No matter how you save money, you are going to deal with one of three basic scenarios, which have different tax consequences.

Christopher Dewdney, a certified financial planner and founder at Dewdney & Co., explains.

Capital gains

Capital gains are the most tax efficient, Dewdney says. You are taxed at 50% of your gains. Capital gains are the amount that an investment has grown when you sell it. Because these get the best treatment from a tax perspective, he recommends choosing to hold these in a non-registered account.

Examples: Stocks in individual companies, equities funds that hold many companies’ stocks, real estate.

READ: Tax Time: Four Questions to Help You Decide Between RRSPs and TFSAs


These are the second-most tax efficient, Dewdney says, but the calculation is a bit complicated and depends on your income tax rate and the type of dividend. Dividends are a percentage of profits a company pays to shareholders who own stock in the company. These types of investments would be appropriate for a tax-free savings account (TFSA), he says.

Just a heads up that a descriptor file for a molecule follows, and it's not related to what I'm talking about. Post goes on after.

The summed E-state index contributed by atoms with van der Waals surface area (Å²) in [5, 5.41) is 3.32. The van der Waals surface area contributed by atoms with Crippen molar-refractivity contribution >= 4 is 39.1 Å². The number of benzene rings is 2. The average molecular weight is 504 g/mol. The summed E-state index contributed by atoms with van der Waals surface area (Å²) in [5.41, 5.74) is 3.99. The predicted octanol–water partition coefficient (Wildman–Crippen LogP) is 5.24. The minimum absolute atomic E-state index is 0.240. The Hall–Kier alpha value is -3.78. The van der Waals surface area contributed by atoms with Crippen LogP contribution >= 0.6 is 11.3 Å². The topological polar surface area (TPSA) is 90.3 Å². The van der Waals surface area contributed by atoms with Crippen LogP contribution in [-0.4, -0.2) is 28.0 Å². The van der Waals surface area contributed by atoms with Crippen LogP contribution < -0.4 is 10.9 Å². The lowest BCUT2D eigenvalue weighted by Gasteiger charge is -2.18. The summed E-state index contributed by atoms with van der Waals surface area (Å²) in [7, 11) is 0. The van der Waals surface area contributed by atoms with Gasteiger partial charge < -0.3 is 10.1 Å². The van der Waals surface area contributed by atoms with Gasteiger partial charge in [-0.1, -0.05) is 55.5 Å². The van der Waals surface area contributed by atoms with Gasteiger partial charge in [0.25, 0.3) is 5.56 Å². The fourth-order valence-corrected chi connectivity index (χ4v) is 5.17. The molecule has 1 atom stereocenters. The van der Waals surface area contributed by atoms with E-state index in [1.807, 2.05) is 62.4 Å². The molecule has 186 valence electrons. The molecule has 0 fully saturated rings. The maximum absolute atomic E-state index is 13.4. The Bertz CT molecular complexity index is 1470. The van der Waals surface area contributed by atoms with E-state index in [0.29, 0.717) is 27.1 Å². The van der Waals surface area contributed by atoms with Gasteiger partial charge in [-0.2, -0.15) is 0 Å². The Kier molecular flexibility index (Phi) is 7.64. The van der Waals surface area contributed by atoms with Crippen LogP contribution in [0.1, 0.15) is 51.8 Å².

Examples: Stocks in companies that pay out dividends, dividend funds.

Interest-bearing securities

Interest-bearing securities are the least tax efficient, Dewdney says, as they are considered a part of your income for the year and you are fully taxed on them. But your portfolio should have some because they protect against market fluctuations, he adds. So when the market goes down, these don’t. Because these are the least tax-efficient, hold these in a tax-sheltered registered account, such as a Registered Retirement Savings Plan (RRSP), Dewdney says.

Examples: High-interest savings account, rental income, Guaranteed Income Certificates (GICs), bonds, fixed-income or bond funds.

READ: Tax Time: Should You Contribute to an RRSP or Pay Down Your Mortgage?


Dewdney gives an example of someone earning $100,000:

If you have $10,000 to put aside, if you put it all into a product that gives you, say, 1% interest, you will be taxed on $110,000 as your income, because interest is counted as 100% taxable. If you put the $10,000 into a product that grows at, say 5% (a reasonable expectation of stock growth in this market), you will be taxed on $105,000. If you put the $10,000 into a dividend-yielding product, the calculation becomes more complicated (a percentage of the grossed up value of your dividend income), but Dewdney says it would be better from a tax perspective than interest earnings, but less tax efficient than capital gains.

Personal Finance